I have long held the notion that we humans need to be doing all we can to steward the ground that stewards us.  At the same time, I have always been uneasy with the apparently prevailing idea of stewardship as “dominion over” the land.  Of course, one only has to see how the mugwort you pulled is back nearly the next day, regrown from all the rootlets you left behind, to understand that nature laughs at our human notions of dominion.

At Rutgers University, I helped lead “conservation garden” efforts in the courtyard backing onto Foran Hall library.  Without really understanding the full implications of the why, I worked with faculty and student volunteers to replace the scraggly community of plants/weeds (including that mugwort) with native plants from Pinelands Nursery.

During one of our work sessions, Dr. Jean Marie Hartman of the Landscape Architecture department remarked that research at the University of Delaware had shown that native plants supported far more insect life than non-natives.

I’ve carried that remark with me for a long time, waiting for full understanding.  It joined other statements, including the one I read in a composting manual some time ago that advocated against turning the soil, since it threw all the penthouse organisms into the basement and vice versa.

It is often in sudden aha-wow! moments that I begin to understand things.  So it was when I had the leisure of reading The Living Landscape, by Rick Darke and Doug Tallamy as I recovered from my knee replacement, that I began to understand Jean Marie’s observation—Tallamy and his researchers had done a meticulous study regarding insects being hosted by a long list of native and non-native plants, and shown that natives provided far more support to the insects than the non-natives did.  Actually, this is one reason for the popularity of non-natives—the insects here just cannot use them as food, so they leave them alone (except for such insects as Japanese beetles, which, like increasingly many of our landscape plants, are from elsewhere).  So the pollinators, ladybugs, and other herbivores that play crucial roles in supporting our lives are simply left to starve, as the non-natives replace the plants with which the insects laboriously co-evolved relationships over a long joint history.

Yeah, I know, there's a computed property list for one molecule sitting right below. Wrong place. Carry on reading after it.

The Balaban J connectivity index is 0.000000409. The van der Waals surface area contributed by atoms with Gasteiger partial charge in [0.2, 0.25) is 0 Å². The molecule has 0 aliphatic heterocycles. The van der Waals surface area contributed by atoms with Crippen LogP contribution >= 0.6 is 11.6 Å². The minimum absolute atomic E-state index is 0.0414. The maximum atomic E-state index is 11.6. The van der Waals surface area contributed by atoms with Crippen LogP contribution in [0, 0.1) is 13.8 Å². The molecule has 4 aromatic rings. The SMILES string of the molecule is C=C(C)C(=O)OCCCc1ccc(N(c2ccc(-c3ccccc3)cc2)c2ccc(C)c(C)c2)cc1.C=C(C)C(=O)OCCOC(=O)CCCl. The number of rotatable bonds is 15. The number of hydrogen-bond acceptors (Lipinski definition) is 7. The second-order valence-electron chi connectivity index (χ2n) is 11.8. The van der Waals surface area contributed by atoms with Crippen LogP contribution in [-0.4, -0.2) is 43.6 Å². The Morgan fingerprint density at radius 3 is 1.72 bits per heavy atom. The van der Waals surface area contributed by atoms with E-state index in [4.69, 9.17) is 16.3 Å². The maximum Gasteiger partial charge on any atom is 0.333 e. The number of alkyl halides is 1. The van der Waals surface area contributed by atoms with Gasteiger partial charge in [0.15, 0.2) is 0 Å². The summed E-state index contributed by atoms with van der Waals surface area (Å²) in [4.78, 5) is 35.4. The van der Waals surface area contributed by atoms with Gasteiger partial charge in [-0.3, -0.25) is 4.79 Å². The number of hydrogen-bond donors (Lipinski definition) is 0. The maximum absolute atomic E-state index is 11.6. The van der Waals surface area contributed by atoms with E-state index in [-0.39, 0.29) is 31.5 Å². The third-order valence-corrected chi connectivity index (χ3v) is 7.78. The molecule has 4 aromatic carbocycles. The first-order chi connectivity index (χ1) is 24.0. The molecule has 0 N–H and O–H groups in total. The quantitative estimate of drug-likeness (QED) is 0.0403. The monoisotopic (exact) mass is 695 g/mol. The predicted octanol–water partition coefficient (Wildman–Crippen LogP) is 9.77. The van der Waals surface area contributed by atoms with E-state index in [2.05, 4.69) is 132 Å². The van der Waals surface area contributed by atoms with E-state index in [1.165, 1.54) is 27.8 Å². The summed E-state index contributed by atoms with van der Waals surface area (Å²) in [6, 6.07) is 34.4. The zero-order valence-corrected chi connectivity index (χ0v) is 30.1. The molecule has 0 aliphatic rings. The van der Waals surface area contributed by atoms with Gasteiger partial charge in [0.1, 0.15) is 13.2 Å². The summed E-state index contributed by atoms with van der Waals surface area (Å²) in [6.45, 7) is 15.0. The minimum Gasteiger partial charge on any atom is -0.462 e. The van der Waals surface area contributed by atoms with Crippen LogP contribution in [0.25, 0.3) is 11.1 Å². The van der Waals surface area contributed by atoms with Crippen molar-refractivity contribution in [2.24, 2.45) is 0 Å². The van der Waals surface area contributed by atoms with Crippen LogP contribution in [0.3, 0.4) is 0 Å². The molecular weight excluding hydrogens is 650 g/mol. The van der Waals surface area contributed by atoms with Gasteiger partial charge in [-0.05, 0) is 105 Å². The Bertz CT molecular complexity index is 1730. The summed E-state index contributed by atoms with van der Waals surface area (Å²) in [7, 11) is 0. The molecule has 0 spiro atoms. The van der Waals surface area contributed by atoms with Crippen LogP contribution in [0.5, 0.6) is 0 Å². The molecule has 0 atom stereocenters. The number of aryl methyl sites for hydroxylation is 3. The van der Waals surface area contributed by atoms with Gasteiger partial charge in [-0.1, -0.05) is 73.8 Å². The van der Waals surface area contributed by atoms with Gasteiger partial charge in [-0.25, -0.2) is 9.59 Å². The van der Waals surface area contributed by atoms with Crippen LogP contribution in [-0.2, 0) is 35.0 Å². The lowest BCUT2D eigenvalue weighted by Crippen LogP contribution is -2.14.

Imagine my chagrin as I found that every plant in my fully renovated side bed was one of these aliens.

Many of the aha moments come when I am reading, of course.  The trick often seems to be in translating that to the landscape.  What do you do instead of turning the soil?  How should you transform your yard into one full of natives that will support the critters?  Will just any natives do?  And there is the ever vexatious question of what you should do with the non-natives—rip them out, or not?  If not, what role can you work to assign them in the landscape, insofar as nature responds to our assignments?

This is a new Participatory Ecology series that examines the aha insights and looks to see how to make them work in your own landscape—bearing with the conflicts that arise from changing human patterns of garden behavior and dealing with nature as she imposes her own dominion on each of our efforts.  I am hoping there are others of you out there on the same journey, who can contribute from your own experience, so that together we can begin to understand how to truly achieve a “participatory ecology.”


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